When a client reaches out to tell you something’s wrong, you should feel something. It should bother you.
When we are told something’s gone wrong, there’s a leaning in that happens, a focus and attention on what’s been raised as well as a response at an emotional level – not of fear, but of heightened awareness and speed.
Think of all the time and effort that’s gone in to bringing this customer to this point: getting to know them, explaining your product, getting them to commit, working together with them for months or even years.
All of that is on the line at this moment.
The best part is, most organizations do a fabulously poor job of addressing concerns when customers raise them.
That means it’s easy distinguish yourselves from nearly everyone by responding well, quickly, and eagerly.
This comes in the form of an immediate (minutes, maybe hours at most) acknowledgement that you’ve receive their message, understand they are having a problem, and are working on resolving their issue.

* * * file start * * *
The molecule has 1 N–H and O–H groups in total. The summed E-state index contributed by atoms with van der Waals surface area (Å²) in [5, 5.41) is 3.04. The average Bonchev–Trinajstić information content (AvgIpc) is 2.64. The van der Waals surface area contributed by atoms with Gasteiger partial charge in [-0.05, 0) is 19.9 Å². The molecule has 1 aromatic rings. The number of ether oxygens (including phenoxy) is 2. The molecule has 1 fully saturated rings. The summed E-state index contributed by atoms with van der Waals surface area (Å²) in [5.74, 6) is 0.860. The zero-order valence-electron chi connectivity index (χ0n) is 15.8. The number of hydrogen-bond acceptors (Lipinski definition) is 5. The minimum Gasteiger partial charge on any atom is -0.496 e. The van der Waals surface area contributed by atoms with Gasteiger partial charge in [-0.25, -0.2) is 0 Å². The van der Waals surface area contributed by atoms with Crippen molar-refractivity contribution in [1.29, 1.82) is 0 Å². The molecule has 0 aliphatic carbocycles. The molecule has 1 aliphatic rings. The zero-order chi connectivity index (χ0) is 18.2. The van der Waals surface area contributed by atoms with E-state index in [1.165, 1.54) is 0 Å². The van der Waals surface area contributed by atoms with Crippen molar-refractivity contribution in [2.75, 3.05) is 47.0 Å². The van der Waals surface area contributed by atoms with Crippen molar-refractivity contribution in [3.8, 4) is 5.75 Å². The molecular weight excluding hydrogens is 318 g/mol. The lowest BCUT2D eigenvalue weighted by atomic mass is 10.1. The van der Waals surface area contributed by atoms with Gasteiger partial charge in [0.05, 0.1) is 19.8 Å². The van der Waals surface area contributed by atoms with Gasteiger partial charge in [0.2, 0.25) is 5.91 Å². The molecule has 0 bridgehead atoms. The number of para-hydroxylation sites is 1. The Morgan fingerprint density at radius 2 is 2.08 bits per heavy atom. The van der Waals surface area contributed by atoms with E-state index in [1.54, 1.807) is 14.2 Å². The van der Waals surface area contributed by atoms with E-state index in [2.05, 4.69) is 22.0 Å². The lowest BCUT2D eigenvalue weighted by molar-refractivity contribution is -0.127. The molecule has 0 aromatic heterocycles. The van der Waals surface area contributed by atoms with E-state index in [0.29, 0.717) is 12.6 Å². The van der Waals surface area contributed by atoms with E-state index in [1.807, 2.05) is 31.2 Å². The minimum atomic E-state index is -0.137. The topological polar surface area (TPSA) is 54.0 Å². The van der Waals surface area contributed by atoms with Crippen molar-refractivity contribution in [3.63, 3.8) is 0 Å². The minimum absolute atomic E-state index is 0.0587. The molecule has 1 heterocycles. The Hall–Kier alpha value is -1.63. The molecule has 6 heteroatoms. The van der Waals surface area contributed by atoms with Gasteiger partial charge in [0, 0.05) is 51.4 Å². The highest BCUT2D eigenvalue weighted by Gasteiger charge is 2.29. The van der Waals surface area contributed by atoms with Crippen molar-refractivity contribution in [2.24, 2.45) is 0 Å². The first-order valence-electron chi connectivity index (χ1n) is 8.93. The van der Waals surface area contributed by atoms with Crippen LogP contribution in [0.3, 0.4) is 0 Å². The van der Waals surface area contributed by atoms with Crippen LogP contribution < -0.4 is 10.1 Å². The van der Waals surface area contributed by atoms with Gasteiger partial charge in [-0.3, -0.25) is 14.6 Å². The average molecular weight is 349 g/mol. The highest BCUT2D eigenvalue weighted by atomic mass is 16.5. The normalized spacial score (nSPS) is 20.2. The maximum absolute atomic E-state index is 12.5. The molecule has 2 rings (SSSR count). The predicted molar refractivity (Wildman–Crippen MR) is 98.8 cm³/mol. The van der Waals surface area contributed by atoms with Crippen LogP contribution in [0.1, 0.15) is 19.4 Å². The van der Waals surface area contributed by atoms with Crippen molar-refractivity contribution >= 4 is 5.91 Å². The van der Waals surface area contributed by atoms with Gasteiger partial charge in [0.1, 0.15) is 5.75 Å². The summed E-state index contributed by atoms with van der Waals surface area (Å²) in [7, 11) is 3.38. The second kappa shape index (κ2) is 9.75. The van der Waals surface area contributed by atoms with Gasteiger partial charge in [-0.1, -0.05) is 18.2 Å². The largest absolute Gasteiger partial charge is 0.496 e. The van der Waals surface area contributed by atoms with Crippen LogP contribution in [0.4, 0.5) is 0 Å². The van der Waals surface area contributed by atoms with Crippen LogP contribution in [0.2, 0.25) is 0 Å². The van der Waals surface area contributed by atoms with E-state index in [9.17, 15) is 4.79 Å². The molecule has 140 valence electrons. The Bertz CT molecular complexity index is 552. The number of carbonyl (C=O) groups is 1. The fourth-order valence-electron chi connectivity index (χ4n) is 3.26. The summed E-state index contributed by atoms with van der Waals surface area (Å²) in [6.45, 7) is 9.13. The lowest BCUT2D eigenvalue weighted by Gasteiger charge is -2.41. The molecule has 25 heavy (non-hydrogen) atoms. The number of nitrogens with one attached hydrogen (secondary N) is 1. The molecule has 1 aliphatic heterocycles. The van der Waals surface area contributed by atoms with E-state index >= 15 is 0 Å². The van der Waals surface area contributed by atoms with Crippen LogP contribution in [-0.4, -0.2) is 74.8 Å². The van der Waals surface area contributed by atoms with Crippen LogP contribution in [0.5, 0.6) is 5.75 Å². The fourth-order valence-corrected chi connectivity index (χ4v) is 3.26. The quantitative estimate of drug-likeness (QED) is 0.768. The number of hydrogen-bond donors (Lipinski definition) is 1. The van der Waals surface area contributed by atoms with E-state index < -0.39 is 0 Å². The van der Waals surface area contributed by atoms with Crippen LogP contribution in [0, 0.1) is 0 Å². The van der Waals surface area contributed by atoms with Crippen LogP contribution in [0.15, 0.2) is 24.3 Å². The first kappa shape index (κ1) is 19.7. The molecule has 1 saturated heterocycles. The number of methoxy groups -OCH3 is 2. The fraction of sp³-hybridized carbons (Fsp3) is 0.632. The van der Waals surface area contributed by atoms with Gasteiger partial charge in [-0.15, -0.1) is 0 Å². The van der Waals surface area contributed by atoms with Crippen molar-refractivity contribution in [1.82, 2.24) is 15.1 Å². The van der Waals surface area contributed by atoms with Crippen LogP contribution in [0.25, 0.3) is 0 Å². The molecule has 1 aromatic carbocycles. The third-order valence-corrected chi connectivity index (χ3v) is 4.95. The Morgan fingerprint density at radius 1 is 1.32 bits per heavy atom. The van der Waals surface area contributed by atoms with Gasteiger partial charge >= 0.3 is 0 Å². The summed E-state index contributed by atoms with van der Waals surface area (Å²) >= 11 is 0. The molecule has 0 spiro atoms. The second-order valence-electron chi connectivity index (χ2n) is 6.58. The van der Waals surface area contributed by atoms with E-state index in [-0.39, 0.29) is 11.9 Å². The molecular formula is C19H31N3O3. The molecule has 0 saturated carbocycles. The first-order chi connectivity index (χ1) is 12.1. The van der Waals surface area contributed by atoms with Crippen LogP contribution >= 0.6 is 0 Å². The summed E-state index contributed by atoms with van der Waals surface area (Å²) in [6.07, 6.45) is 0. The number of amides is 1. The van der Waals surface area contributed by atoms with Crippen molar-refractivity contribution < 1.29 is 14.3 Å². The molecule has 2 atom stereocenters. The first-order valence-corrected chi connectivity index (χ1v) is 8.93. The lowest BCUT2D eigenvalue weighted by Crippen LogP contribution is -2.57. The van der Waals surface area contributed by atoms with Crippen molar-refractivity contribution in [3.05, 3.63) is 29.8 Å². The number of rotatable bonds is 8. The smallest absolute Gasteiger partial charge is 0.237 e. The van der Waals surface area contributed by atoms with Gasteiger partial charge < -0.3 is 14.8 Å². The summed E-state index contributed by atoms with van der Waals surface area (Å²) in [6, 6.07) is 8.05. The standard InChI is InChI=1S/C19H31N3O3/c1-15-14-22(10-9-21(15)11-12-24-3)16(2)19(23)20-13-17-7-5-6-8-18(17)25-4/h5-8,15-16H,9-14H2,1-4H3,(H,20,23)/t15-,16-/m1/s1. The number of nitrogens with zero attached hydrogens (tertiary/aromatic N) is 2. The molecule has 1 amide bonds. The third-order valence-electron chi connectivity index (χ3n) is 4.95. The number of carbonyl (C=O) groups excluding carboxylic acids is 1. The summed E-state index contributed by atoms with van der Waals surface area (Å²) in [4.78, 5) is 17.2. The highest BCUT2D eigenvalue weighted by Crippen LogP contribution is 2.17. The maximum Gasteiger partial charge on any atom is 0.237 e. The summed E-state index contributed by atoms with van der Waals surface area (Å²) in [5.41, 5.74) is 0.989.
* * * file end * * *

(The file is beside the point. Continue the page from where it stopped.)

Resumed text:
It requires you to own the problem, by restating in your own words what they’ve said (so they know you’ve heard them) and telling them how seriously you take it.
And, you have to simultaneously escalate the problem so it moves as quickly as possible through your system.
Finally, it’s your job to resolve the problem with generosity, coupled with expressing gratitude to them for bringing it up.
We need to take all of our work personally, and that comes to the fore when a customer takes the time to knock on our door to say “hey, this isn’t quite right.”
Feel that moment in your gut and move accordingly.